Storm Season Has Arrived in the Rio Grande Valley. Asylum Seekers Need Help

Asylum Seekers awaiting hearings under the Trump administration’s ‘Remain in Mexico’ program (Migrant Protection Protocols, MPP) in a camp along the Rio Grande in Matamoros, Tamaulipas are dealing with flooding again with the National Atmospheric and Oceanic Administration (NOAA) predicting more thunderstorms through the end of the week.

Videos posted by Team Brownsville on Facebook, taken by asylum seekers in touch with volunteers, showed an overnight thunderstorm flooding dirt pathways and tents. Even those dwellings lifted off the dirt by wooden palettes, purchased in bulk by aid workers in Matamoros, appeared partially submerged in water. Organizers with Team Brownsville, Resource Center Matamoros, Angry Tias and Abuelas of the Rio Grande Valley, Global Response Management, and more are collaborating to respond to needs as they arise.

Video Credit: Team Brownsville

An asylum seeker who one video can be seen standing in a muddy ditch of water rising above his ankles. Other videos sent to aid workers in Brownsville, Texas showed the river — usually low due to lack of rainfall in recent months — nearly full and approaching its banks on Sunday morning. By 3 p.m., another storm was pouring rain in downtown Brownsville, roughly half a mile from the camp in Matamoros.

On May 24, the Resource Center and its staff of asylum seekers laid out 40 tons of gravel along camp pathways to mitigate flooding and the spread of mud as part of an ongoing sanitation and hygiene project. Two days later, the center brought in 80 more tons of gravel for distribution that volunteers have combined with pumps and irrigation ditches dug out of the mud by residents will help drain water back into the river. The center is asking for rain coats, umbrellas, and rubber boots. Donations sourced in the United States must be purchased new and cannot be transported across in bulk.

Video Credit: Team Brownsville

Resource Center staff said early Sunday afternoon that nobody had asked for replacement tents, but organizers were still assessing the situation. It will continue to develop as storms roll in and hurricane seasons begins. “The storm two weeks ago began the tent destruction with 100 of 800 destroyed immediately and at least 100 more that needed to be replaced with damage,” said Andrea Rudnik, Volunteer Coordinator for Team Brownsville. “Each time we get heavy rains, more tents collapse under the weight. I can’t give an exact number, but I can say tents made for weekend tent camping will disintegrate under the stress of rain, winds, and sun beating down.”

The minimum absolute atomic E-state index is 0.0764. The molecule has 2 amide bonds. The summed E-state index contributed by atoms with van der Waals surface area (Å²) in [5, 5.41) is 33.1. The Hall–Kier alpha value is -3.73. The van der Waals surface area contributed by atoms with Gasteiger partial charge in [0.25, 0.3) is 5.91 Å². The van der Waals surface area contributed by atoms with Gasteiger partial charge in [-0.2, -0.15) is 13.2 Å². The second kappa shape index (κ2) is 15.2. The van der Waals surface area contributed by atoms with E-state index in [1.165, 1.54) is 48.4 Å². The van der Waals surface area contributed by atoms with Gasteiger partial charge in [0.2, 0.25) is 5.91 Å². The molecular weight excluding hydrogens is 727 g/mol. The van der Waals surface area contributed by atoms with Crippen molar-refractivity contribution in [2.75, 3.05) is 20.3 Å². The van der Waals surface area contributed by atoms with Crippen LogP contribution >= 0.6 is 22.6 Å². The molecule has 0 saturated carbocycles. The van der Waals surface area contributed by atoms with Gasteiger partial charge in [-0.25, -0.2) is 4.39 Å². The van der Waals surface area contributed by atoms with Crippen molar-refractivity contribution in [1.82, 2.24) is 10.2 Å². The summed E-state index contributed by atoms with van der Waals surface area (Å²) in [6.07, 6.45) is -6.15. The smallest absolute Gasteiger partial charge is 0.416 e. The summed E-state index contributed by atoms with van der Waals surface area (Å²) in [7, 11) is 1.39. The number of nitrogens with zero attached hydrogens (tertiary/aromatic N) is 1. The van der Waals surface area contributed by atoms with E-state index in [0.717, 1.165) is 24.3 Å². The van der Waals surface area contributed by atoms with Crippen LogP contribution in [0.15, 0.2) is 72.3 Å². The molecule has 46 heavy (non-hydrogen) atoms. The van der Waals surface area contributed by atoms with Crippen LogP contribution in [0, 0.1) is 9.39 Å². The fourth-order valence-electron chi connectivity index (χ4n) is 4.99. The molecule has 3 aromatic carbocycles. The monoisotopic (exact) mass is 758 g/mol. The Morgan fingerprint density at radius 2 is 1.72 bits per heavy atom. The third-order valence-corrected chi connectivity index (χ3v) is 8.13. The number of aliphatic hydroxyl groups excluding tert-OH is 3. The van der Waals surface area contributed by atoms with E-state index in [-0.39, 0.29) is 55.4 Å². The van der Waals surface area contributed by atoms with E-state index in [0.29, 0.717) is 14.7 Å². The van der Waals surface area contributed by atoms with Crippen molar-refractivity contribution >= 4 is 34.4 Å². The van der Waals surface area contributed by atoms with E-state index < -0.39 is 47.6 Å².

Though the Valley’s heat may dry out tents in-between storms, high humidity means that mold will likely grow inside the dwellings. Aid workers have also set their sights on the official start of hurricane season on Monday. As noted by Exectutive Director of Catholic Charities of the Rio Grande Valley Sister Norma Pimentel during a visit by the Hispanic Caucus in January, the levee where the camp is located can and will flood in the event of a hurricane. “Over the course of this rainy season, not thinking about hurricanes, we may have to replace nearly all of the tents. With a hurricane, all bets are off and everything could go at once,” Rudnik said of the situation.

Video Credit: Asylum Seekers in Matamoros

The Valley-based grassroots networks responsible for sustaining the camp of an estimated 2,500 asylum seekers continue to emphasize that they have not and will not abandon those they’re supporting across the river. All of them are asking for donations to sustain those with ongoing cases who simply want their claims properly heard. MPP hearings are currently postponed past June 22. The Executive Office for Immigration Review (EOIR) suspended in-person document service on May 10 and is asking those with hearings before June 22 to “present themselves at the port of entry identified on their tear sheet one month later than the date indicated on their most recently noticed date.”

In combination with the shutdown of the U.S./Mexico border to nonessential travel, which resulted in the shutdown of the asylum system along the southern border in violation of both U.S. and international law, advocates worry that those who have been awaiting court hearings on the streets of northern Tamaulipas for months will be left without real options. Consider donating to the people-based networks protecting those who have fled violence and unlivable conditions asserting their right to apply for asylum at our border.